Women At Work: Venturing Into Construction Industry - Eastern Mirror
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Women at work: Venturing into construction industry

By Thejoto Nienu Updated: Oct 15, 2023 7:38 pm
Thejoto Nienu
A female construction worker preparing mortar at a construction site in Kohima. (EM Images)

JOTSOMA — Despite strides made in gender equality, the construction industry continues to pose formidable challenges for women, largely due to the physically demanding nature of the work. Nevertheless, there are women who have overcome obstacles and entered the construction industry to compete with their male counterparts.

Anjana, hailing from the Kachari community, serves as an example of a trailblazer who commenced her journey in the construction field as a helper (Jugali) and is gradually ascending the construction ladder.

As she reminisced about her introduction to the construction sector, Anjana shared that she initially served as a domestic helper for a family in Jotsoma village, located a few kilometres from the state capital, Kohima. She ended up in the construction business as a relative of the family she lived with a contractor. It’s been 20 years since she started as a helper for construction workers.

At first, she earned INR 100 a day, which later rose to INR 120, and then INR 150, all while she was learning the trade. More than five years ago, she had a breakthrough when she was recognized as a skilled worker, locally known as a ‘mistry,’ and now she makes INR 650 per day. Her husband also occasionally helps with loading and unloading in the stone quarrying business.

Anjana, in her mid-thirties, is a mother of four children. Her eldest child has stopped studying, while two are in Class 7, and the youngest is in Class 4.

She expressed her commitment to continue in the construction trade as long as her health allows, in order to provide for her children in Nagaland. They would only consider returning to their native place in their old age because their children have grown accustomed to the area and do not want to leave any time soon.

Anjana highlighted that her long-standing residence in the Jotsoma locality, dating back to her childhood, offers various advantages, both in terms of the working environment and finding job opportunities.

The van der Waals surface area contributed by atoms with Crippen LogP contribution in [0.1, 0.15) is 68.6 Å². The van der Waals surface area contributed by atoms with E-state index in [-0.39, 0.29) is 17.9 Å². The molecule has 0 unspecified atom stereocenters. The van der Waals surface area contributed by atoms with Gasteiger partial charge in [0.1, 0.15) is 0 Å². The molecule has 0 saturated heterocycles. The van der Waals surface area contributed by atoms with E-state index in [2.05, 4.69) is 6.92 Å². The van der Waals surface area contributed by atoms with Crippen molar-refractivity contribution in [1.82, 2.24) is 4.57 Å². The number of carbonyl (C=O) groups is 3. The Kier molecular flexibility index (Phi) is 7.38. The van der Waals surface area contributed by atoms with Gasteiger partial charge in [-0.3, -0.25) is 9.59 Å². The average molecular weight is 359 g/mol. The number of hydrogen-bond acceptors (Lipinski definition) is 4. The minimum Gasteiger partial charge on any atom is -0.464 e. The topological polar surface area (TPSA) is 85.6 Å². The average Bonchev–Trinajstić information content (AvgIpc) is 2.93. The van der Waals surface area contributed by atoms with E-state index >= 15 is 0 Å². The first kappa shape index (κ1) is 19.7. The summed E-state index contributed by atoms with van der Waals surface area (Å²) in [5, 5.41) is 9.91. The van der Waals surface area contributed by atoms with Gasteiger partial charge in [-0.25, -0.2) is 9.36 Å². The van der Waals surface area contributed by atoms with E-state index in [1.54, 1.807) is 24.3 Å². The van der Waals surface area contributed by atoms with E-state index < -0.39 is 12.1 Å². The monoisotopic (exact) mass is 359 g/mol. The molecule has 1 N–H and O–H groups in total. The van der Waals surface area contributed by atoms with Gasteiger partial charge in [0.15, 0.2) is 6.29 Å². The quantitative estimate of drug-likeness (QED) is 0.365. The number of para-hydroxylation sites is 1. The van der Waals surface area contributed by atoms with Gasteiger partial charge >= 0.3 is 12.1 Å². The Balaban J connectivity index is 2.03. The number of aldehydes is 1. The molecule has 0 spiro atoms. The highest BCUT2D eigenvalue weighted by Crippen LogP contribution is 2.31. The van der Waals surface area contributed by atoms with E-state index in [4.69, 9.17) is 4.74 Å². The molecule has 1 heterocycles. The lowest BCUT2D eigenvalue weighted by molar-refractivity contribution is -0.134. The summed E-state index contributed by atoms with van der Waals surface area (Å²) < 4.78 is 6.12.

She mentioned that working from Monday through Saturday is no longer a significant challenge for her, as she has become accustomed to the demanding work schedule that runs from 8 am to 4 pm.

According to Anjana, the hardest part of work when they construct a big building is preparing concrete slabs, which is a back-breaking exercise. However, she is happy to be working and making a living to look after the family.

She believes that women can progress to become skilled workers instead of consistently staying in helper roles, but most female workers don’t seem eager to put in the effort, or learn how to, say, handle a trowel. Anjana mentioned that she frequently encourages female helpers to enhance their skills, but the majority of them are content with tasks like preparing mortar and other unskilled manual work.

Admitting that she too lacked formal training, Anjana said she was inspired by her male co-workers and she learned the skills through hands-on experience during her early years as a helper.

Another female coworker confirmed that Anjana is a skilled worker who can handle tasks like bricklaying and plastering just as well as any male skilled worker, which she finds inspiring.

This fellow female helper highlighted that the most challenging aspect of being in the construction industry is that she must carry her child on her back while preparing mortar, as there’s no one at home to babysit her child.

Conversely, she also mentioned that when she returns home after a challenging day of work, she feels delighted to find her children have prepared the meal and are waiting for her.

Her message to other women is that “construction work is also doable, if they give interest and try with their hands,” and they should not perceive it as exclusively men’s work.

Meanwhile, Sumong, aged 36 and a single mother of two children, shared that she has been employed as a daily wage earner (helper) for the past decade. She revealed that after her husband abandoned her and their children, she had no choice but to work as a daily wage labourer to support her family. In her role as a helper, she earns INR 500 per day.

During periods when there is a lack of construction work, Sumong shifts to tasks such as weeding gardens and other local opportunities in Phezhu, near Kohima Science College in Jotsoma, to provide for her family.

Sumong emphasized that, despite the difficulties, the construction industry is a sector where more women should consider participating. She believes that if more women enter the field, it can lead to increased work opportunities for them.

She also observed that with time, women are also making their presence felt in the construction industry.

Nevertheless, she pointed out that the underrepresentation of women in leadership positions within the industry serves as an obstacle for women in securing work opportunities compared to their male counterparts.

(This story is the second in a series of reports as part of the KPC-NBOCWWB Media Fellowship 2023)

Also read: NIMSR will address Nagaland’s health issues, says Health minister of India

By Thejoto Nienu Updated: Oct 15, 2023 7:38:06 pm
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